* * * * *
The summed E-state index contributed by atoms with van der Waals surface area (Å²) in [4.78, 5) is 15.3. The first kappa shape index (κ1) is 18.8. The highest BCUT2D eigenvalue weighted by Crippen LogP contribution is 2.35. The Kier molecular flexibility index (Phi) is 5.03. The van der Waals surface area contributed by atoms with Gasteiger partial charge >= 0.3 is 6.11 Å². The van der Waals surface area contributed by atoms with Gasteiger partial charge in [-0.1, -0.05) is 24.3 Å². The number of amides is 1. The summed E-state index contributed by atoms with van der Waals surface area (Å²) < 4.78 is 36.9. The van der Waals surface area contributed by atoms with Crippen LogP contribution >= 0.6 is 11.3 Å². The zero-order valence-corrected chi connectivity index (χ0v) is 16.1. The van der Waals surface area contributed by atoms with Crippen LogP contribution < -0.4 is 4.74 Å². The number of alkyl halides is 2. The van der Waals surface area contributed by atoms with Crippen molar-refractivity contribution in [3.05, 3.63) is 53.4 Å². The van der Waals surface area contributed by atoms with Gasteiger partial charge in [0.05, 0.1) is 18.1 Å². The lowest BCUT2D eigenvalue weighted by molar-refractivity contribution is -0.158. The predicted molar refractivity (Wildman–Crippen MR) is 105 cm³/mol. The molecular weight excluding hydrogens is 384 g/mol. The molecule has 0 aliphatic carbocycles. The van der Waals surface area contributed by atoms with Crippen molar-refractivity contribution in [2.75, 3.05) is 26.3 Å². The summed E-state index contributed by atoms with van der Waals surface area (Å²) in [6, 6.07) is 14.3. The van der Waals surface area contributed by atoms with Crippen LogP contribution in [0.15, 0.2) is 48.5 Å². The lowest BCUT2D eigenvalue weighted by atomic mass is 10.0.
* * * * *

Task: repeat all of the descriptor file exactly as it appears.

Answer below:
The summed E-state index contributed by atoms with van der Waals surface area (Å²) in [4.78, 5) is 15.3. The first kappa shape index (κ1) is 18.8. The highest BCUT2D eigenvalue weighted by Crippen LogP contribution is 2.35. The Kier molecular flexibility index (Phi) is 5.03. The van der Waals surface area contributed by atoms with Gasteiger partial charge >= 0.3 is 6.11 Å². The van der Waals surface area contributed by atoms with Gasteiger partial charge in [-0.1, -0.05) is 24.3 Å². The number of amides is 1. The summed E-state index contributed by atoms with van der Waals surface area (Å²) < 4.78 is 36.9. The van der Waals surface area contributed by atoms with Crippen LogP contribution >= 0.6 is 11.3 Å². The zero-order valence-corrected chi connectivity index (χ0v) is 16.1. The van der Waals surface area contributed by atoms with Crippen LogP contribution < -0.4 is 4.74 Å². The number of alkyl halides is 2. The van der Waals surface area contributed by atoms with Crippen molar-refractivity contribution in [3.05, 3.63) is 53.4 Å². The van der Waals surface area contributed by atoms with Gasteiger partial charge in [0.05, 0.1) is 18.1 Å². The lowest BCUT2D eigenvalue weighted by molar-refractivity contribution is -0.158. The predicted molar refractivity (Wildman–Crippen MR) is 105 cm³/mol. The molecular weight excluding hydrogens is 384 g/mol. The molecule has 0 aliphatic carbocycles. The van der Waals surface area contributed by atoms with Crippen molar-refractivity contribution in [2.75, 3.05) is 26.3 Å². The summed E-state index contributed by atoms with van der Waals surface area (Å²) in [6, 6.07) is 14.3. The van der Waals surface area contributed by atoms with Crippen LogP contribution in [0.15, 0.2) is 48.5 Å². The lowest BCUT2D eigenvalue weighted by atomic mass is 10.0.